The Practical Cash Balance Plan: Choosing Your Plan’s Interest Crediting Rate

When setting up your cash balance plan, choosing your plan’s interest crediting rate is a critical decision point in the design process, and will likely impact the ultimate success of your objectives for the plan. What’s more, the interest crediting rate that best meets your objectives may surprise you.

We hear these common objectives when we discuss cash balance plan design with our clients:

  • We want maximum tax-deferred savings for retirement.
  • We want to provide competitive benefits for our employees at reasonable costs.
  • Each business owner should pay their fair share, no contribution or cost subsidies.
  • We need predictable annual contributions.
  • The plan needs to be easy to understand and explain to participants.
  • Plan benefits should be portable, with lump sums available at retirement or termination of employment.
  • We want to limit or minimize investment risk.

IRS regulations make a variety of interest rates and interest rate bases available for use (see the table at the end of this article), with more rules allowing plans to use multiple rates, and apply floors and caps on annual interest crediting rates ( the complexity of the regulations is an actuary’s dream!). The most attractive basis, on the surface, is to allow the plan to credit the actual rate of return on the plan’s investment portfolio.

It seems intuitive:

If participants receive what the plan portfolio earns hh Risk of the employer having to cover market losses is minimized hh Participants can benefit from long-term investment returns in a prudently invested portfolio hh Costs are predictable hh The business owners can consistently pay their fair share of contributions and costs, hh The plan is easy to understand and explain to participants

The first two objectives, maximum tax deferred savings and competitive benefits at reasonable cost for our employees, can bring into play at least five separate nondiscrimination tests governing cash balance plans. Using the actual portfolio return can cause a failure of one or more of these tests when the asset performs well or poorly in a year. In addition, the steps necessary to make the plan pass testing can cause wide swings in annual contributions, cross-subsidies of costs among business owners, and benefit distributions to participants that aren’t the same as their cash balance account.

Prioritizing and pursuing these first two objectives often leads to choosing either a fixed interest crediting rate that is between 3-5% or one of the fixed income indexes with perhaps a floor and/or a cap to avoid running afoul of the nondiscrimination tests in a given year. With this realization, the question arises, “Why should I set up and participate in a plan that can only credit a low rate of return when I can save on my own with a greater return?”

There are several compelling reasons:

  • Most business owners achieve significant benefits from the long-term tax-deferral of their cash balance account growth. Our interactive tax illustrations generally prove that there are significant financial benefits over after-tax savings.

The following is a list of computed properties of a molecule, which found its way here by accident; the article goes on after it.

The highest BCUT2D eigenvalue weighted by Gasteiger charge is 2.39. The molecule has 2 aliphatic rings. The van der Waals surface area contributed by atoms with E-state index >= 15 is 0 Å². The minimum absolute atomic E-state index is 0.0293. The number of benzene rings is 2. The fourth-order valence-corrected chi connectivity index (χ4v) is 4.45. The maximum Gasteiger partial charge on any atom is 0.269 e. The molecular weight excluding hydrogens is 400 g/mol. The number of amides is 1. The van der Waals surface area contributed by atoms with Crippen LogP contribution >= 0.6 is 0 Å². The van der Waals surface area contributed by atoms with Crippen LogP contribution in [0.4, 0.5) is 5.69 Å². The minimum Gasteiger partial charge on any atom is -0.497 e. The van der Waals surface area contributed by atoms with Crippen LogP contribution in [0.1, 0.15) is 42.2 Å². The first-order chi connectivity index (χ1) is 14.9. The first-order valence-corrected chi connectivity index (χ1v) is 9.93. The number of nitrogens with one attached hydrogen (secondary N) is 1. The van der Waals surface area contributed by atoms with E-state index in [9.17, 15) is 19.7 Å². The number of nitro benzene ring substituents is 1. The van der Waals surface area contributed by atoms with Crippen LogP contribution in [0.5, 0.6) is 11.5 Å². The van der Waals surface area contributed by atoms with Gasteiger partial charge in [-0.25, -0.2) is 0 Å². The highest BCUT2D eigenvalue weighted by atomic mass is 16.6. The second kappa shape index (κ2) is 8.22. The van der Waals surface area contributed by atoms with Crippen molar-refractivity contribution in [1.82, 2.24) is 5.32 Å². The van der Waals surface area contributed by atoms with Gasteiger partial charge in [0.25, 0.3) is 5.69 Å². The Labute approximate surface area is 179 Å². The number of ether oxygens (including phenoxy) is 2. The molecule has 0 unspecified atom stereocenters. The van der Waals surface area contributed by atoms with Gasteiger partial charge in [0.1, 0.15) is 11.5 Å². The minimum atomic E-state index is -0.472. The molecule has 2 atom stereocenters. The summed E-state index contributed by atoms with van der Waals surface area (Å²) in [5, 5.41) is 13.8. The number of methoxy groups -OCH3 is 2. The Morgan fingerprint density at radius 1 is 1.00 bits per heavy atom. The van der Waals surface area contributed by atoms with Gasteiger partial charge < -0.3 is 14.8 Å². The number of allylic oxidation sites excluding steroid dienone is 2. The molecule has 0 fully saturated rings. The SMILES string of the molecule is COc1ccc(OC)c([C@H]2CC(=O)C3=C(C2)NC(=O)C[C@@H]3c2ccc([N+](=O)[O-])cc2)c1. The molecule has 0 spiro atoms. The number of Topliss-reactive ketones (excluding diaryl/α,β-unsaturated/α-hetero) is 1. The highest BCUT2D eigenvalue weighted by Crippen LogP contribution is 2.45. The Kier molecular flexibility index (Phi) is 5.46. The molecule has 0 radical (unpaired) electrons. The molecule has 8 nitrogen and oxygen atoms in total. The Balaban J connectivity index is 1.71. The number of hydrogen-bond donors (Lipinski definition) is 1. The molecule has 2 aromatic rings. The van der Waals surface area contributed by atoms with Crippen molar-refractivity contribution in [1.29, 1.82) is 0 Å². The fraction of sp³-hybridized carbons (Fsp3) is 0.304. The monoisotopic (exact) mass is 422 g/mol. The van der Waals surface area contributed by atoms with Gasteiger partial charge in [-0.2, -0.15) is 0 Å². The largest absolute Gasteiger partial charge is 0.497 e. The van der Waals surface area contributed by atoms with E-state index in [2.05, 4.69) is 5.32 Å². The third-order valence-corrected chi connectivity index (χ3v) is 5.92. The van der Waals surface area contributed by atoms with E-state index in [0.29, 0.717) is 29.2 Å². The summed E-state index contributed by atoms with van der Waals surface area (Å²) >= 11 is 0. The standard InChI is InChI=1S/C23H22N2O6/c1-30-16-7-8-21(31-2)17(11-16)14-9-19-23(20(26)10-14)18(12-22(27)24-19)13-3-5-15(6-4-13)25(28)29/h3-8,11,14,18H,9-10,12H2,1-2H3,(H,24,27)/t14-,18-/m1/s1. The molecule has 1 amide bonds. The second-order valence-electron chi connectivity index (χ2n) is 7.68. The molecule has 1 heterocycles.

• The time horizon to retirement for the business owner can often be relatively short, and the fixed income-like growth of the cash balance account helps achieve a targeted retirement savings goal.
  • Business owners can adjust their 401(k) account investments so that the cash balance plan becomes the fixed income portion of their aggregate retirement plan portfolio. Business owners can achieve the upside investment performance through their 401(k) plan and have partial protection against downside risk through the cash balance plan.
  • The cash balance account can later be converted into a diversified long-term investment portfolio by distribution as a lump sum and rollover to an IRA.
  • Cash balance plans have higher tax deductions than having a 401(k) plan alone.
  • Cash balance plans serve as protection of assets from creditors.

In Perspective

When the IRS expanded its list of permissible interest crediting rates to include the actual portfolio return, there was a good amount of interest in implementing this intuitive approach. As we’ve come to understand, achieving all of the common objectives with a cash balance plan has caused the more conservative, fixed rate or fixed income index interest crediting rates to be the popular choice among our clients— at least to date. We will keep you posted on any new developments that can help you better achieve your objectives and enhance your plan.

  Permissible Interest Crediting Rates Permitted Floor
Fixed Rate Up to 6% N/A
Inflation CPI Index +3.00% 5% annual
Government Bond Rates and allowable margin Yield on 3-month Treasury Bills +1.75%

Yield on 12-month or shorter Treasury Bills +1.50%

Yield on 1-year Treasury Constant Maturities +1.00%

Yield on up to 3-year Treasury bonds, constant maturities, +0.50%

Yield on up to 7-year Treasury bonds, constant maturities, +0.25%

Yield on up to 30-year Treasury bonds, constant maturities

5% annual
Investment grade corporate bond rate The first, second or third segment rates as defined by the IRS 4% annual
Investment-based rates Actual rate of return of the portfolio

Actual rate of return on a subset of the portfolio

Actual rate of return on annuity contract

Rate of return on certain regulated investment companies (RIC)

3% cumulative

By Tom Swain, FSA

Posted May 21, 2018

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Category: Findley Perspective, Retirement Plans